Coronavirus explained: Why is it called coronavirus? What does corona mean?
Coronavirus is continuing to spread around the world, with 1,897,381 people infected and 121,033 to have died. Across the globe, people are being urged to self-isolate to prevent the spread of the virus, and now in the United States, the death toll from coronavirus had risen to 23,604 surpassing China’s death toll – 3,341 – where the disease originated.
Another hot-spot for the virus, the total number of infected people in Italy now stands at 159,516.
Cases and deaths have slowed in China, but more cases are breaking out around the world.
Now Spain’s death toll has also surpassed that of China, with 18,056 to have died in Spain while infections in the country have reached 172,541.
Since the virus was first detected in the Chinese city of Wuhan in December, outbreaks have been confirmed in more than 100 countries and territories.
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Now the global total death toll has reached 121,033, and Prime Minister Boris Johnson warned it could get worse before it gets better.
In the UK, 88,621 cases have been confirmed, with the numbers growing each day.
In press conferences, Mr Johnson has urged the public to abide by the strict measures he had imposed.
The Prime Minister urged people to stay home, only leaving for essential food shopping, key jobs and one form of exercise per day.
It comes as a Public Health England (PHE) briefing warned health chiefs the epidemic in the UK could last until spring next year and could lead up to 7.9 million people being admitted to hospital.
Under the Health Protection (Coronavirus) Regulations 2020, which were passed in January, a person who is required to be kept in isolation can be taken there by a constable, with the use of “reasonable force, if necessary”.
Failure to comply with restrictions, or absconding from isolation, is punishable with a fine of up to £1,000.
Now, Prime Minister Boris Johnson has left hospital where he was treated for coronavirus, now recovering in his country home, Chequers.
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The UK is currently in the fourth week of lockdown, and there is no date as yet for when restrictions will lift.
Work and Pensions Secretary Therese Coffey has said “people will need to wait” to find out when lockdown measures will be lifted.
She told BBC Radio 4’s Today programme: “Well, I think people will need to wait until we have seen the evidence and the recommendations that come from that after the assessment of the first three weeks of lockdown.
“There are legislative elements which will need to be sorted out at the appropriate time, but we will continue to review the evidence.”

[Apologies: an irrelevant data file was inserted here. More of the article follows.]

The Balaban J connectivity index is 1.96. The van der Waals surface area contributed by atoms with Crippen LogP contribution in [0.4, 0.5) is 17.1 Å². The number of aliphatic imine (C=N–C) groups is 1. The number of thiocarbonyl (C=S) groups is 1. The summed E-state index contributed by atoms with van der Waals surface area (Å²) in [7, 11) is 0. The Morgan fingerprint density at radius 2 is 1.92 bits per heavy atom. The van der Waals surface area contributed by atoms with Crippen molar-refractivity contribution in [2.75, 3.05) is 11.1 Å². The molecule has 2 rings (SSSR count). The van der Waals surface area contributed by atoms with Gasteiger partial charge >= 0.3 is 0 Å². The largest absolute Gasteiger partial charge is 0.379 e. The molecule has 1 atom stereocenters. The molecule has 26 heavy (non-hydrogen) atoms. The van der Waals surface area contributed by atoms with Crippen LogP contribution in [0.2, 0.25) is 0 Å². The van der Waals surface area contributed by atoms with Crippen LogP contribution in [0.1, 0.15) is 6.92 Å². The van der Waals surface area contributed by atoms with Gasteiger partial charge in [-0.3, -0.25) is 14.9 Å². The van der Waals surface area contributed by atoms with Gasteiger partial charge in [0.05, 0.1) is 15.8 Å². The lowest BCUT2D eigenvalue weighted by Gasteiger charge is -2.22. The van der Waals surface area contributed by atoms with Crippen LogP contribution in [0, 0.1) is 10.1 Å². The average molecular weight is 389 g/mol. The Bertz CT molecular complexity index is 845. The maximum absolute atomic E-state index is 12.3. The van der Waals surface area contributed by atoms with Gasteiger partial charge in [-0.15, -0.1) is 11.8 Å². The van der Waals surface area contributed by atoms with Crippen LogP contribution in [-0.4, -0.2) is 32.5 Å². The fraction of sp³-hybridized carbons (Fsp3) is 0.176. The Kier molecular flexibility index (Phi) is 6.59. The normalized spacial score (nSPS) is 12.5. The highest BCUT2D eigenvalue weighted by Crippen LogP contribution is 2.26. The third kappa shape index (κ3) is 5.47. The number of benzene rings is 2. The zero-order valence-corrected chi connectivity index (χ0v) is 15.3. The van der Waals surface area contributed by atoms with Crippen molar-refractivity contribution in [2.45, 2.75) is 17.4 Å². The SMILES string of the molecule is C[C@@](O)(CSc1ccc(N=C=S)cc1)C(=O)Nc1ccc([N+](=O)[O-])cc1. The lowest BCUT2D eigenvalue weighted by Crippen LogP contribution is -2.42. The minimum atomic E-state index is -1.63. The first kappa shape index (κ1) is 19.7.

Ms Coffey added: “I’m conscious that people would like to know sooner but it would be irresponsible of the Government to just issue messages now without having been through that assessment and the recommendations and careful consideration of it.
“So people will have to just wait a little bit longer and more will be said at the end of this week.”
Speaking at Monday’s Downing Street press conference, Foreign Secretary Dominic Raab praised the public for staying at home over the Easter weekend and added: “Our plan is working.
“Please stick with it, and we’ll get through this crisis together.”
Why is it called coronavirus? What does corona mean?
According to the Centre for Disease Control and Prevention (CDC) coronaviruses are a group of viruses which produce symptoms similar to that of flu.
Symptoms can range from a runny nose, cough, sore throat and fever, but can also escalate to pneumonia.
Coronavirus gets its name from the word ‘corona’ which means crown in Latin.
Coronavirus has a series of crown-like spikes on its surface, which is the reason for the name.
Other well-known coronaviruses include severe acute respiratory syndrome (SARS) and Middle East respiratory syndrome (MERS).
The first SARS outbreak came in China between November 2002 and July 2003 which triggered 8,098 cases, resulting in 774 deaths reported in 17 countries.
MERS was first reported in Saudi Arabia in 2012 and has since spread to several other countries, including the United States.
Most people infected with MERS-CoV developed severe respiratory illness, including fever, cough, and shortness of breath. Many of them have died.
Dr Mike Ryan, head of WHO health emergencies programmes, said China had “a laser focus” on stopping the coronavirus outbreak.
He said: “We are at an important juncture in this event. We believe these chains of transmission can still be interrupted.
Referring to China he continued: “They are taking extraordinary measures in the face of what is an extraordinary challenge.”
The coronavirus has remained “remarkably stable”, according to Dr Ryan, a veteran of outbreaks including the SARS epidemic as well as Ebola outbreaks in West Africa.
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